Friday, August 29, 2008

Grass Finished in the Deep Snow

With all that has been going lately I have hardly had a chance to browse through my August issue of "The Stockman Grassfarmer". But, after working on the house this evening I picked it up and found an interesting article titled, "Finishing Grassfed Cattle Year Around in Deep Snow Country". This is the type of article that interests a grassfarmer from Iowa, although I hope and pray that this winter isn't a "deep snow" winter in Sounthern Iowa!

The article is written by William G. Winter (DVM) who is a consultant for Thousand Hills Cattle Company, a grass finished cattle buyer, and contains ten great points for the grass finisher in snow country. I won't take time to expound on all ten of them, but I will mention a few that I really appreciated.

#2 - Prevent Heat Loss Stress With Wind Breaks: It seems that they advise against barns (I'm down with that), but do stress the importance of wind breaks if you want to maintain good winter gains. He says they mostly used stored forages (net wrapped or tubed), but of course any good wind break would work.

#5 - Prevent Parasites: I loved this quote, "Well-mineralized cattle, whether through the forages, supplementation, or both, do not get parasites. To my mind, there is never a case where poisons need to be used to control parasites." Mr. Winter (fitting name, huh) goes on to write about Basic-H and diatomaceous earth.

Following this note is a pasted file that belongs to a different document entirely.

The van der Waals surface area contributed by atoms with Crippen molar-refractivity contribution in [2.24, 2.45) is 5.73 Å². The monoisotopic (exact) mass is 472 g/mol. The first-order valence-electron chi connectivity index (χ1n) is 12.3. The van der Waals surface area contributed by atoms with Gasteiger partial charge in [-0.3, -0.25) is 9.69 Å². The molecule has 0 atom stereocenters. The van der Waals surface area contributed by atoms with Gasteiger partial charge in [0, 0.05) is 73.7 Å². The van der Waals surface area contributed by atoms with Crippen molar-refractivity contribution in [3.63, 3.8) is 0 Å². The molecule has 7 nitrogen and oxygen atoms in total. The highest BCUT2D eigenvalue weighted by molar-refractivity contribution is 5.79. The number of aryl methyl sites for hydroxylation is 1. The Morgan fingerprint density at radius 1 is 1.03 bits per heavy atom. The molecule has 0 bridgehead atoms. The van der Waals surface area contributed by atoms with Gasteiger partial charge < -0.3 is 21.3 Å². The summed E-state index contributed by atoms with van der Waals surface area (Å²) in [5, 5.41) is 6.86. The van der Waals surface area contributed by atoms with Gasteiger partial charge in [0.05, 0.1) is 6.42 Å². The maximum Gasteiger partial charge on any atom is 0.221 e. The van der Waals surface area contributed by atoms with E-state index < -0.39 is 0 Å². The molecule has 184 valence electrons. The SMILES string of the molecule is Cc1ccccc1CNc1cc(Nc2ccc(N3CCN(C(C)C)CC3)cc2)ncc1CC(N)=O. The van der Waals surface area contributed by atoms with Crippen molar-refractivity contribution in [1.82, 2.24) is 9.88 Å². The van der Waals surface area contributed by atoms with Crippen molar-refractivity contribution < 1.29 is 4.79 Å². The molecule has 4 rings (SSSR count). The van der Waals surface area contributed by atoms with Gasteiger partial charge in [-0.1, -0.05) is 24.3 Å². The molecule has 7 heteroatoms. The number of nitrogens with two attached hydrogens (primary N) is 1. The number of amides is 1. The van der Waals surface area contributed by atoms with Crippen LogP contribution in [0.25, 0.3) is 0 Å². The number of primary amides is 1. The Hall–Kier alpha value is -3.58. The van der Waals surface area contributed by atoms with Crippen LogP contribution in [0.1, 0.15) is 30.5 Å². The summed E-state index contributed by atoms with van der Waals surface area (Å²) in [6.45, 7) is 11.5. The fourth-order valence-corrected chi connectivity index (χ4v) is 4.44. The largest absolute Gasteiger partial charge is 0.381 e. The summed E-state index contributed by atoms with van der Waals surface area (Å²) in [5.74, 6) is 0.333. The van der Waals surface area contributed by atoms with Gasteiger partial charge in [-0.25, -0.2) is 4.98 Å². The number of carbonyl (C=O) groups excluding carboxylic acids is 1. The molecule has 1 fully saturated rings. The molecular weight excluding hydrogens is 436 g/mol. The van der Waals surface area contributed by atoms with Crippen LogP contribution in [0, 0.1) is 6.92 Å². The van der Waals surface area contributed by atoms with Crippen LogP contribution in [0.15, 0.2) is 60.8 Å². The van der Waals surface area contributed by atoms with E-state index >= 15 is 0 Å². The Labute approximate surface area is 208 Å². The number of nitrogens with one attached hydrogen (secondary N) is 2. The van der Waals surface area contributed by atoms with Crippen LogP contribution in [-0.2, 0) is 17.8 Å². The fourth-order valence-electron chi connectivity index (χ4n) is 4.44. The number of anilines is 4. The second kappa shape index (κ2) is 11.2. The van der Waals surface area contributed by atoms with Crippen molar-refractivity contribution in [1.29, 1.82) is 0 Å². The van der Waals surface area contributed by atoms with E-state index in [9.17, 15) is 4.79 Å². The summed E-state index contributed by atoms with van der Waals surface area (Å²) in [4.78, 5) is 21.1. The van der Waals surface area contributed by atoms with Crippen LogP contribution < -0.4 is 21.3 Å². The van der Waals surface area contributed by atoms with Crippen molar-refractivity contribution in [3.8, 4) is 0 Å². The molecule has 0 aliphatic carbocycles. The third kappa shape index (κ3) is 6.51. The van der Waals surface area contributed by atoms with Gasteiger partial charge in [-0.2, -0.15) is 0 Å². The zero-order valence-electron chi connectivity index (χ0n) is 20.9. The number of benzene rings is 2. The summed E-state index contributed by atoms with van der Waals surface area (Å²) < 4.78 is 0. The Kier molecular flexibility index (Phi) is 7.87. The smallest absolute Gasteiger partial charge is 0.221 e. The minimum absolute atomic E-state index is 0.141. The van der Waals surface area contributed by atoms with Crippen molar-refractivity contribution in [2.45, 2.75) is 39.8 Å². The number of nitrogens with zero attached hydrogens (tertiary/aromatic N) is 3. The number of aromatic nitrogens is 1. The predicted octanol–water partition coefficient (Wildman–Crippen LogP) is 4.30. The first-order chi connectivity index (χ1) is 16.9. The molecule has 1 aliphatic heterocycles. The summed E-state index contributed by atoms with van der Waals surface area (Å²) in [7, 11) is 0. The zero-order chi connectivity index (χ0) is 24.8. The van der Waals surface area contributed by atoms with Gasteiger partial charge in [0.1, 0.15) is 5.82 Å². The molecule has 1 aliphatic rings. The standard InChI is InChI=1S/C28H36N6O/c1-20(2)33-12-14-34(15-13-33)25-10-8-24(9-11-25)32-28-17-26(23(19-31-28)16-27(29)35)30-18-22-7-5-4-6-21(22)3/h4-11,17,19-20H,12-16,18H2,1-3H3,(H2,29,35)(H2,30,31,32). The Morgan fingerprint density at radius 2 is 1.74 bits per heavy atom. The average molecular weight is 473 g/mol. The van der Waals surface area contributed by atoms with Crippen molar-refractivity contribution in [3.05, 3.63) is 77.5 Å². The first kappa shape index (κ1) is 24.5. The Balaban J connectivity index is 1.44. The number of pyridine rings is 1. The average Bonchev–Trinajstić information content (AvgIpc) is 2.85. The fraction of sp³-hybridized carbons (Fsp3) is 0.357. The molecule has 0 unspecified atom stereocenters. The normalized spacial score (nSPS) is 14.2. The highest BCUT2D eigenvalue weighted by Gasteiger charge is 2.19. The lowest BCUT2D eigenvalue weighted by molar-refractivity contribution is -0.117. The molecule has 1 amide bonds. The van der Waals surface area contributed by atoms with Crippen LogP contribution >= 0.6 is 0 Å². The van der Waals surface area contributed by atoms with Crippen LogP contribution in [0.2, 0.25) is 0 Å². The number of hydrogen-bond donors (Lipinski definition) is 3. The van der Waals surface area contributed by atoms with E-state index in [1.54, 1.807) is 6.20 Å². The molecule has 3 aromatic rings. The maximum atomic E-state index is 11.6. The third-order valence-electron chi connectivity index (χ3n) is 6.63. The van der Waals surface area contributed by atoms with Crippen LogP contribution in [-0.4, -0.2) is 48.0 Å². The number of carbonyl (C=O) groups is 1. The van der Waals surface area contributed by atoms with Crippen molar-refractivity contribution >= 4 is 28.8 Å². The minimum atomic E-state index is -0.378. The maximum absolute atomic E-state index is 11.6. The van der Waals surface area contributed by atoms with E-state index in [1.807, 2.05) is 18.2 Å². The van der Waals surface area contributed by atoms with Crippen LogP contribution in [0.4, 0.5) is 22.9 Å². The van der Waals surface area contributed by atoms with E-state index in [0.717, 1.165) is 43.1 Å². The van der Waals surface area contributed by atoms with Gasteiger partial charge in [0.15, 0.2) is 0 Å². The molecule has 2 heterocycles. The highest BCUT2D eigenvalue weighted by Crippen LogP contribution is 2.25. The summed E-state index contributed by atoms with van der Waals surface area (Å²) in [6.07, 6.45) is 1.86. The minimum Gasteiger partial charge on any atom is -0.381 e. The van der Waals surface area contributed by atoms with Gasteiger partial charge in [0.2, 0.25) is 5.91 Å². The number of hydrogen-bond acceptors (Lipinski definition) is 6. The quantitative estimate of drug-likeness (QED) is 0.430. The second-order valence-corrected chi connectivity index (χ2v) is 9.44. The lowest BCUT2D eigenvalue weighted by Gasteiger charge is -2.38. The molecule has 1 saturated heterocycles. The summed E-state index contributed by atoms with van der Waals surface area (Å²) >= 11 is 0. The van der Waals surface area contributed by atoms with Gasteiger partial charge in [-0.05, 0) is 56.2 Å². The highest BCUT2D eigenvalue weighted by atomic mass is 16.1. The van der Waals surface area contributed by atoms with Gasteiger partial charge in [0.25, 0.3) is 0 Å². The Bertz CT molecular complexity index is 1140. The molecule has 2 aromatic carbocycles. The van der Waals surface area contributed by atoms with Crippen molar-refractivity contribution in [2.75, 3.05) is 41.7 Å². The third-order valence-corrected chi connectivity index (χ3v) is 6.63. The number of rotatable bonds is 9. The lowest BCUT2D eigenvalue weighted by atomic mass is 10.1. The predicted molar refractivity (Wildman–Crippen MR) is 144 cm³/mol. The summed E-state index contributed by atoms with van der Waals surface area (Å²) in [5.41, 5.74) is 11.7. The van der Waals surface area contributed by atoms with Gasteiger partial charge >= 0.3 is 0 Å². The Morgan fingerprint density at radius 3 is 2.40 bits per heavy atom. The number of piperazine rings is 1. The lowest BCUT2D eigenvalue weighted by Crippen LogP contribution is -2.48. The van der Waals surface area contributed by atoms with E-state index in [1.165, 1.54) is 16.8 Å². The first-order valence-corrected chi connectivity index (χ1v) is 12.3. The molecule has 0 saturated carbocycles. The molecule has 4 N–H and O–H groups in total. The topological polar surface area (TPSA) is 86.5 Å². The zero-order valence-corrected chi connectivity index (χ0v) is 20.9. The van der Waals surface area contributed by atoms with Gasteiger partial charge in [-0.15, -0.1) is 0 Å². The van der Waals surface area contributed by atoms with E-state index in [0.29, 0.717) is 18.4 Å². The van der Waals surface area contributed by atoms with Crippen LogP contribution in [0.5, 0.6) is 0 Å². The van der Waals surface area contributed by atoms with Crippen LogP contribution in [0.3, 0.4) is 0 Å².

#9 - Use Correct Breed Selection: This article suggests English breeds (how about Irish?), smaller with lots of muscling, the ability to develop a think coat, and cattle that are from smart stock. By smart stock (my words) they are talking about cows that root around in the snow, find shelter in storms, and stick with their young through rough weather.

Every single point was great, but I don't want to copy the article word for word! I am encouraged with our Dexters after reading through this and experincing one winter with them.

1 comment:

Rich said...

"...Prevent Heat Loss Stress With Wind Breaks..."

There is an university winter wheat test farm about ten miles away that compares different varieties of winter wheat and the grain yield differences between wheat that is both grazed and not grazed.

The fields are subdivided and every other subdivision is stocked with a group of stockers. Since they are out on an open wheat field for most of the winter, a simple windbreak is provided that is basically a portable Y-shaped wall.

Each leg of the “Y” is about 10-14 ft long and about 4-5 feet tall (something like a corral panel), covered in galvanized corrugated metal. I think the idea is that the “Y” shape provides stability for the wall system while creating corners that allow the cattle to get out of the wind regardless of its direction. In addition, sunshine is reflected off of the galvanized sheet metal and it creates a slightly warmer “sub-climate” around the structure (warming the ground and the cattle).

If a bad storm was predicted, round bales could be strategically placed around the windbreak to provide both feed and additional shelter until the storm passed.

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